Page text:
Representatives from several state agencies are working together at Montana’s Joint Information Center at Fort Harrison to deliver accurate information and a consistent message about COVID-19 to members of the media or public.
You can send a message to COVID19INFO@MT.GOV, or call the hotline at 1-888-333-0461, and someone involved in this operation will answer your question. You can also click here to visit the website for information.
Director Ryan Finnegan tells MTN News the room is staffed from 7 a.m. until 6 p.m. Some staff members are also working remotely at home to handle the number of calls and messages they're receiving.
Finnegan explained, "In my case, I've been fortunate enough to participate in a lot of training exercises and prior disasters, but this is something on a new scope, a lot higher level, and unfortunately affecting a lot more people than anything I've been working on in the past. That's why it's so important to keep doing what we're doing, keep the messaging consistent, and do what we can to keep people safe."
“We’re coordinating information, resources, requests for technical assistance, trying to answer questions at the state level – and we also want to know what the locals are doing, too,” said Jake Ganieany, the center’s manager.
Around the center, monitors show updated information on which counties have opened emergency operations centers, where restaurants and bars have been closed, and which public events have been canceled. The center has five levels of readiness, with Level 5 the least serious and Level 1 the most. They are currently operating at Level 2, but leaders said they are ready to expand their operations as needed.
“Everyone here is problem solving,” said Ganieany. “We are here to solve problems and help the people of Montana.”
One of the center's most recent tasks is creating posters for Montana's airports and train stations to let passengers know about the Montana National Guard screenings that are taking place at airports and train stations.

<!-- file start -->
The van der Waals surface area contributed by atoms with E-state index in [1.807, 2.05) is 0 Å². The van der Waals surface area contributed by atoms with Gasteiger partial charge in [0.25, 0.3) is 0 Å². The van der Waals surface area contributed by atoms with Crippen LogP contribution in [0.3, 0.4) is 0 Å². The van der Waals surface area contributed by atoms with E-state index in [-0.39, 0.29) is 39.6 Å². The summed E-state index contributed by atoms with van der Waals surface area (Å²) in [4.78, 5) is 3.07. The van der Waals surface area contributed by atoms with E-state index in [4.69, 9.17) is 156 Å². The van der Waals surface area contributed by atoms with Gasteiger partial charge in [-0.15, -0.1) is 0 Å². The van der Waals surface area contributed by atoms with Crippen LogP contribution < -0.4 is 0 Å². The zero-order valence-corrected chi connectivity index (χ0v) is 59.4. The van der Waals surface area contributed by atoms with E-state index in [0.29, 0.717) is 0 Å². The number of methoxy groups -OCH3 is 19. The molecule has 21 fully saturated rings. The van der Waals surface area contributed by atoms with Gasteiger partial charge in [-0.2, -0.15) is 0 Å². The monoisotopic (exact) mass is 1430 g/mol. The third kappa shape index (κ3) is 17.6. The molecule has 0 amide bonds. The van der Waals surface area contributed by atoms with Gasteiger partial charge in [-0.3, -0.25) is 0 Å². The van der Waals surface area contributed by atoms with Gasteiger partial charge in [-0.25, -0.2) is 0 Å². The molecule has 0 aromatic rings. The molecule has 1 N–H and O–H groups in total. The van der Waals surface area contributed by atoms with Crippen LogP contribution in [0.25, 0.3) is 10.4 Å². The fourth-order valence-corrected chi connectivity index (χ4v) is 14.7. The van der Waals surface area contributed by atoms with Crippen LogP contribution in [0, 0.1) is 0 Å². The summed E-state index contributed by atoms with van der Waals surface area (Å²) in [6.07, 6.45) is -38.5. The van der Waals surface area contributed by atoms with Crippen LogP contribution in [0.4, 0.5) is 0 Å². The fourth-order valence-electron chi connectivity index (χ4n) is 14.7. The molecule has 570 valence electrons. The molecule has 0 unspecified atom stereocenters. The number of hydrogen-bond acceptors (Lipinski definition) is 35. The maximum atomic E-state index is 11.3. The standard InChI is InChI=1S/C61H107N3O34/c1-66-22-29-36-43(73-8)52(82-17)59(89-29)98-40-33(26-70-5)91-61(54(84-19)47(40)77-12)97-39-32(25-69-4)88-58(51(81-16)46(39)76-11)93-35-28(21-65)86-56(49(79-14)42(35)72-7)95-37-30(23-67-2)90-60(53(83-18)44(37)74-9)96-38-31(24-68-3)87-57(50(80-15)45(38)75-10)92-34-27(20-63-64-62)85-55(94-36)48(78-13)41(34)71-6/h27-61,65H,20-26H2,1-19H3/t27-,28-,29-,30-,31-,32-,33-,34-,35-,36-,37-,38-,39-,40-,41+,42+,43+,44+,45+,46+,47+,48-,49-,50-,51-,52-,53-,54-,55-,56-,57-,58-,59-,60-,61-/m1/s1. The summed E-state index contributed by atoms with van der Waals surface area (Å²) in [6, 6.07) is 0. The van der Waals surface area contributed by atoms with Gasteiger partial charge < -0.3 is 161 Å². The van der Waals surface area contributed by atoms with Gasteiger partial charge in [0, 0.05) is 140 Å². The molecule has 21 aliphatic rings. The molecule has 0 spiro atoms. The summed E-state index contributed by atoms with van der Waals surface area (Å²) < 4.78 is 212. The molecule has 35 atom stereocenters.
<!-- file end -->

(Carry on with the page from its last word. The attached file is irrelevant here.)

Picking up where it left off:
As of Friday morning (April 3), there have been a total of 243 confirmed cases of COVID-19 (coronavirus) in Montana, and five deaths.
Among the new cases reported since Thursday is a Glacier County woman. The Glacier County Health Department said on Thursday evening: "The individual is a female in her 40’s. Due to patient privacy rights, no other information will be released at this time."
Governor Steve Bullock said on Tuesday afternoon that 32 patients in Montana have recovered. No new numbers for recoveries have been released since then. There have now been 24 hospitalizations of COVID-19 patients in Montana. As of Thursday morning, the DPHHS public health lab in Helena has completed 5,576 tests for COVID-19.
The first COVID-19 death in Montana was Lincoln County resident Jim Tomlin, whose death was reported on Friday . On Sunday, the death of a Madison County resident was announced. On Monday, officials in Toole County confirmed two deaths attributed to COVID-19. On Tuesday, Governor Steve Bullock said there has been a fifth death; we learned on Wednesday that he was referring to this latest Toole County death.
Here are the counties in Montana with the most cases as of Friday morning: Gallatin County - 93 Cases; Yellowstone County - 36 Cases; Flathead County - 18 Cases; Missoula County - 17 Cases; Lewis and Clark County - 13 Cases; Silver Bow County - 11 Cases; Cascade County - 11 Cases; Madison County - 6 Cases; Park County - 6 Cases; Toole County - 6 Cases; Lincoln County - 6 Cases; Lake County - 4 Cases; Deer Lodge County - 3 Cases; Broadwater County - 3 Cases
According to Johns Hopkins University , the worldwide numbers as of Friday morning are: 1,033,478 confirmed COVID-19 cases; 54,369 deaths; and 219,019 patients have recovered. The U.S. numbers as of Friday morning are: 245,601 confirmed cases; 6,058 deaths; and 9,311 patients have recovered.
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